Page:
I do not come to this symposium with a pedigree.  Somehow through hard work and the investigation of ideas, I have gotten to where I am today.  I am an artist who also calls herself a curator. I sit within an institution working on behalf of artists. I also attempt to teach, to write, to arrange objects and humans  -  in rooms and in theaters and in storefronts and on the street. In my role at PICA I have often said yes. I have rarely had to say no. This feels like a privilege. I want to pass that along to the artists I work with. I want them to feel free to make what they want how they want where they want.
I often have difficult conversations with the community of artists and others that surround me about art and money, and art and meaning, and art and value, and art and community. I use words like “hybrid” and “discursive” and “dialogue” and “ practice” and “ intention”. I often talk about “de-historization” the “current moment” and “ collapsing forms”. I love to put the word “post” in front of everything. I like to think we are post- everything. Sometimes those words sounds right, and sometimes it sounds like the shifty language of the art world and therefore, flawed and contradictory and awful. The not so secret, secret is we are all still looking for the words to describe the now.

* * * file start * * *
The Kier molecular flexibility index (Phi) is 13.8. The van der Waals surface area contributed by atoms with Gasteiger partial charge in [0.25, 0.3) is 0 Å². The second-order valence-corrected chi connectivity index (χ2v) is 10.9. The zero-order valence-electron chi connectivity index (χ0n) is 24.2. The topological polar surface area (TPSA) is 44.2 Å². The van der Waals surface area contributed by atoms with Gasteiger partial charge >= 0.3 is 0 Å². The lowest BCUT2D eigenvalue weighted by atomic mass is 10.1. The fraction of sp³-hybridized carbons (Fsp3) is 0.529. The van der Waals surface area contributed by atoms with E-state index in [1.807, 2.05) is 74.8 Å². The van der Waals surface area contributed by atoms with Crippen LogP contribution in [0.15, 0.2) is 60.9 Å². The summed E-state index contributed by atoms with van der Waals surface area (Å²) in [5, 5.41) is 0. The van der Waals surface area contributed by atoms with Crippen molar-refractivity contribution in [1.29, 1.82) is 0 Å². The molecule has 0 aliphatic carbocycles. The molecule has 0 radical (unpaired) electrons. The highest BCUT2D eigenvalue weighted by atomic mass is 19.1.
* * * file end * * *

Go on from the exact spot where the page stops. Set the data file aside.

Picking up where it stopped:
Part of the now is the debate over presenting vs. curating, object vs. action, performance vs. performing, plastic vs. live, social practice vs. studio practice. For the most part I like to take the vs. out of the conversation all-together. However, institutional mandates, missions, funding, venue and ego often make that impossible. And as open as I would like to pretend to be, I like sides.
Since this is about confession… I confess that I do not have any of it figured out. I also confess that I hope I never do, and that I always have the luxury of trying to.
I will conclude with this example of me fighting against myself. In an email to my colleagues on the upcoming panel, I said the following…It is also a confession of sorts.
“I do not know the thinking behind the Symposium name “Curating People”. I always imagined it to be a play on words- to get at- the difference between curating people (performances made by people) and curating objects. This brings up similar issues that David Henry talks about so eloquently in his statement. In my world of Visual Art “presenting” there is often a disconnect between the art and the human who made it, especially if we are talking about collecting institutions. Often the human is an afterthought. However, in my life at PICA, regardless of form, we are curating people… not objects. Even the artists who are presenting sculpture with no crossover into other forms no “LIVE” element are still in the room. They are a part of the equation for me, always.